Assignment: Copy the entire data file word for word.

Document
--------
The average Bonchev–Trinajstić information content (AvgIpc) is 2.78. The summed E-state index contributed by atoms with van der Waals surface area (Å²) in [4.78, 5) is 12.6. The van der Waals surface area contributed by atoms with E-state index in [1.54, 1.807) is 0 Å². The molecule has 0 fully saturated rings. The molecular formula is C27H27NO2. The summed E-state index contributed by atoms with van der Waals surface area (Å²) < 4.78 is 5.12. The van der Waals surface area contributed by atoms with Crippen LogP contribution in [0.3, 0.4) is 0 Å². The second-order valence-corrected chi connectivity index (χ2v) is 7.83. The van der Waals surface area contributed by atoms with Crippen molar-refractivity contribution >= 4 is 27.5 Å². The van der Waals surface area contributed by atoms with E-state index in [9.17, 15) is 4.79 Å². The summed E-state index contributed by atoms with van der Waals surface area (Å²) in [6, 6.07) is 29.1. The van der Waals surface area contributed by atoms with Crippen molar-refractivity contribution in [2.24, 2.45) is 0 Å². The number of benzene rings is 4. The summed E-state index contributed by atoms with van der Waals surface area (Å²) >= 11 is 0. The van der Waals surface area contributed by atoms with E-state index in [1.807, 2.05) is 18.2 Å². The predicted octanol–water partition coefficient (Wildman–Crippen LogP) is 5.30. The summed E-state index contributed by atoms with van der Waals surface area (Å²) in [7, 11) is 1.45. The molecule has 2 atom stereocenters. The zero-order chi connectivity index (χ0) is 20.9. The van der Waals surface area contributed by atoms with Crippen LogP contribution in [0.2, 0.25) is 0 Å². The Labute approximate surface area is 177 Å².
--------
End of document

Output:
The average Bonchev–Trinajstić information content (AvgIpc) is 2.78. The summed E-state index contributed by atoms with van der Waals surface area (Å²) in [4.78, 5) is 12.6. The van der Waals surface area contributed by atoms with E-state index in [1.54, 1.807) is 0 Å². The molecule has 0 fully saturated rings. The molecular formula is C27H27NO2. The summed E-state index contributed by atoms with van der Waals surface area (Å²) < 4.78 is 5.12. The van der Waals surface area contributed by atoms with Crippen LogP contribution in [0.3, 0.4) is 0 Å². The second-order valence-corrected chi connectivity index (χ2v) is 7.83. The van der Waals surface area contributed by atoms with Crippen molar-refractivity contribution >= 4 is 27.5 Å². The van der Waals surface area contributed by atoms with E-state index in [9.17, 15) is 4.79 Å². The summed E-state index contributed by atoms with van der Waals surface area (Å²) in [6, 6.07) is 29.1. The van der Waals surface area contributed by atoms with Crippen molar-refractivity contribution in [2.24, 2.45) is 0 Å². The number of benzene rings is 4. The summed E-state index contributed by atoms with van der Waals surface area (Å²) >= 11 is 0. The van der Waals surface area contributed by atoms with E-state index in [1.807, 2.05) is 18.2 Å². The predicted octanol–water partition coefficient (Wildman–Crippen LogP) is 5.30. The summed E-state index contributed by atoms with van der Waals surface area (Å²) in [7, 11) is 1.45. The molecule has 2 atom stereocenters. The zero-order chi connectivity index (χ0) is 20.9. The van der Waals surface area contributed by atoms with Crippen LogP contribution in [0.2, 0.25) is 0 Å². The Labute approximate surface area is 177 Å².